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John Calvin puts forward a very simple reason why love is the greatest gift: “Because faith and hope are our own: love is diffused among others.” In other words, faith and hope benefit the possessor, but love always benefits another. In John 13:34–35 Jesus says, “A new command I give you: Love one another. As I have loved you, so you must love one another. By this everyone will know that you are my disciples, if you love one another.” Love always requires an “other” as an object; love cannot remain within itself, and that is part of what makes love the greatest gift.
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Of Bullying



Jesus answered, "The most important is, 'Hear O Isreal: The Lord our God, the Lord is one.  And you shall love the Lord your God with all your heart and with all your soul and with all your mind and with all your strength.'  The second is this: 'You shall love your neighbor as yourself.'  There is no other commandment greater than these."

Mark 12:29-31 (ESV)(emphasis added)


Bullying, obviously, is the act of one or more persons asserting their perceived dominance over another person or group of people.  It has gone on throughout time and has been instrumental in making the world what it is today.  Various forms have been employed from the schoolyard to the battlefield.  The most common motivations for it are envy, greed, and power.  Of course the question is, what would the world look like if bullying was not part of the fabric of humanity?  Some have asserted that bullying is a part of life and that it is one of the many things that ultimately define us as human beings.  But should we accept it as that?


I have certainly experienced my share of bullying throughout grade school and into high school.  I may have received worse than some, but not as bad as others.  This is evident in some of the stories heard recently, such as the girl who ended up committing suicide because of some unrelenting cyber-bullying perpetrated by her classmates.  Was that necessary?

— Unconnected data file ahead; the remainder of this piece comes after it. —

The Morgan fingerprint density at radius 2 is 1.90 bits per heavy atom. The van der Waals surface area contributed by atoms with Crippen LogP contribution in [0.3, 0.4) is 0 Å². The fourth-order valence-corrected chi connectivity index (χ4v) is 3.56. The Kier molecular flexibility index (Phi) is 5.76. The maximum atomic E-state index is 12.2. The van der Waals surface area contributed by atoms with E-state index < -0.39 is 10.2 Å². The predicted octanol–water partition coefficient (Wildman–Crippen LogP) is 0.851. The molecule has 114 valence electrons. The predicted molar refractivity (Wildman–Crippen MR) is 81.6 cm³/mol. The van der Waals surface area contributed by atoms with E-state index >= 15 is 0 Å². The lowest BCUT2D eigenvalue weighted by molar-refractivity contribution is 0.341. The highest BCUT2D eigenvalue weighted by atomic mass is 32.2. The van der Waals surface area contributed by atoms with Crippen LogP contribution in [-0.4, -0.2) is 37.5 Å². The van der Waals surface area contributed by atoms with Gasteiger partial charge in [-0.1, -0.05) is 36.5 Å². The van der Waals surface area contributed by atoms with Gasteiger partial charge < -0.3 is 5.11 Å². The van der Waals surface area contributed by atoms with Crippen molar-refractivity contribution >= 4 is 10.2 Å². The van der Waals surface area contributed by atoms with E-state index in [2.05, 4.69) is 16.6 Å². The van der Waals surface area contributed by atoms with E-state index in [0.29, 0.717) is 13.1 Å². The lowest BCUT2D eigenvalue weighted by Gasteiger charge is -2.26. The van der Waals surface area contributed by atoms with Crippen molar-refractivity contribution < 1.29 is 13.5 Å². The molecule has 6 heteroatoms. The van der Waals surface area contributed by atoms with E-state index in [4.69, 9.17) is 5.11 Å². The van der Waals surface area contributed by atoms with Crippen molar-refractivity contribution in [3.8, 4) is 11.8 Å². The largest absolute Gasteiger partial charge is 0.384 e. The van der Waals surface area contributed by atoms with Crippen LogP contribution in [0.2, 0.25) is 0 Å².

A more severe example to be considered is war, and the atrocities that go with it.  The reasons for war can be attributed to the same reasons as bullying: a desire to obtain land owned by someone else, to assert one country’s power over another, or to wipe out another race or civilization.  But is it necessary?


To answer this we must look at the most perfect example of humanity known.  That being Jesus Christ.  He never used bullying, coercion, extortion, or anything of the sort to achieve His purpose, and yet He was the object of bullying by the Jewish authorities because He did not fulfill their preconceived idea of what their Messiah should be.  He was also the subject of bullying by King Herod and other Roman leaders because they perceived Him to be a threat to their authority.  They, of course, had no idea of His true purpose.  But here we come to the purpose of this post.  Though bullying is a cruel and destructive behavior, it is further proof that God can use any situation in order to bring about a greater good.  In this case He used what He knew man would do to His Son in order to bring about salvation for mankind.


But again, is bullying necessary?  God, as shown in the wonderful example expressed in His word, is able to bring glory out of suffering.  But when it comes to how we relate to our fellow man I assert that bullying is not necessary.  If we were to truly follow the tenets conveyed in The Bible there would be no bullying as it would be prevented by proper behavior brought about by proper discipline.

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